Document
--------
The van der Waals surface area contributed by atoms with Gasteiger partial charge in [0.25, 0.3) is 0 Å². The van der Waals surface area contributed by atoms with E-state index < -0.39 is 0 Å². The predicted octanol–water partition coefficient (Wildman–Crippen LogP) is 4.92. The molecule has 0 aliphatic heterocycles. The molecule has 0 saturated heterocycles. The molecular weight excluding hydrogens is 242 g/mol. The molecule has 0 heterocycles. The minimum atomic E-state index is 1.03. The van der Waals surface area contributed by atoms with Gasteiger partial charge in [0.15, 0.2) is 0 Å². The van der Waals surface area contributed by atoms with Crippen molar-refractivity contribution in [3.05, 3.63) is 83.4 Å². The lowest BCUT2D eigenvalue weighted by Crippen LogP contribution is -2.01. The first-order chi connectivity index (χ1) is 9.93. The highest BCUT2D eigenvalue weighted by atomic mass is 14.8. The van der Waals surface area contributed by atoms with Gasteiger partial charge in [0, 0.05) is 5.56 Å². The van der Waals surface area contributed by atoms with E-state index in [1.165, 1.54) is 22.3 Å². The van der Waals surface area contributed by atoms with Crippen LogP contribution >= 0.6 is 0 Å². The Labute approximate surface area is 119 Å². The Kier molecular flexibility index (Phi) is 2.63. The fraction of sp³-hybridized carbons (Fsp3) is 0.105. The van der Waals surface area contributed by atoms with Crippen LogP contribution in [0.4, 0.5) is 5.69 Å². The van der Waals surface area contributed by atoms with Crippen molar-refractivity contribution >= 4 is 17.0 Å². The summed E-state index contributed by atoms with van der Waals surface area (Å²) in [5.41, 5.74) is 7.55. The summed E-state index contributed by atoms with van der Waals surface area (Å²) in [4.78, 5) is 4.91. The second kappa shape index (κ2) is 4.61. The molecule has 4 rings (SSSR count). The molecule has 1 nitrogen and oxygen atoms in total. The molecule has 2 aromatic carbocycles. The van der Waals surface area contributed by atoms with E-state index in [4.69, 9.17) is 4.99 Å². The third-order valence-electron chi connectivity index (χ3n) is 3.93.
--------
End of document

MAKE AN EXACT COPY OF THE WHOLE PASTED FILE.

The van der Waals surface area contributed by atoms with Gasteiger partial charge in [0.25, 0.3) is 0 Å². The van der Waals surface area contributed by atoms with E-state index < -0.39 is 0 Å². The predicted octanol–water partition coefficient (Wildman–Crippen LogP) is 4.92. The molecule has 0 aliphatic heterocycles. The molecule has 0 saturated heterocycles. The molecular weight excluding hydrogens is 242 g/mol. The molecule has 0 heterocycles. The minimum atomic E-state index is 1.03. The van der Waals surface area contributed by atoms with Gasteiger partial charge in [0.15, 0.2) is 0 Å². The van der Waals surface area contributed by atoms with Crippen molar-refractivity contribution in [3.05, 3.63) is 83.4 Å². The lowest BCUT2D eigenvalue weighted by Crippen LogP contribution is -2.01. The first-order chi connectivity index (χ1) is 9.93. The highest BCUT2D eigenvalue weighted by atomic mass is 14.8. The van der Waals surface area contributed by atoms with Gasteiger partial charge in [0, 0.05) is 5.56 Å². The van der Waals surface area contributed by atoms with E-state index in [1.165, 1.54) is 22.3 Å². The van der Waals surface area contributed by atoms with Crippen LogP contribution >= 0.6 is 0 Å². The Labute approximate surface area is 119 Å². The Kier molecular flexibility index (Phi) is 2.63. The fraction of sp³-hybridized carbons (Fsp3) is 0.105. The van der Waals surface area contributed by atoms with Crippen LogP contribution in [0.4, 0.5) is 5.69 Å². The van der Waals surface area contributed by atoms with Crippen molar-refractivity contribution >= 4 is 17.0 Å². The summed E-state index contributed by atoms with van der Waals surface area (Å²) in [5.41, 5.74) is 7.55. The summed E-state index contributed by atoms with van der Waals surface area (Å²) in [4.78, 5) is 4.91. The second kappa shape index (κ2) is 4.61. The molecule has 4 rings (SSSR count). The molecule has 1 nitrogen and oxygen atoms in total. The molecule has 2 aromatic carbocycles. The van der Waals surface area contributed by atoms with E-state index in [4.69, 9.17) is 4.99 Å². The third-order valence-electron chi connectivity index (χ3n) is 3.93.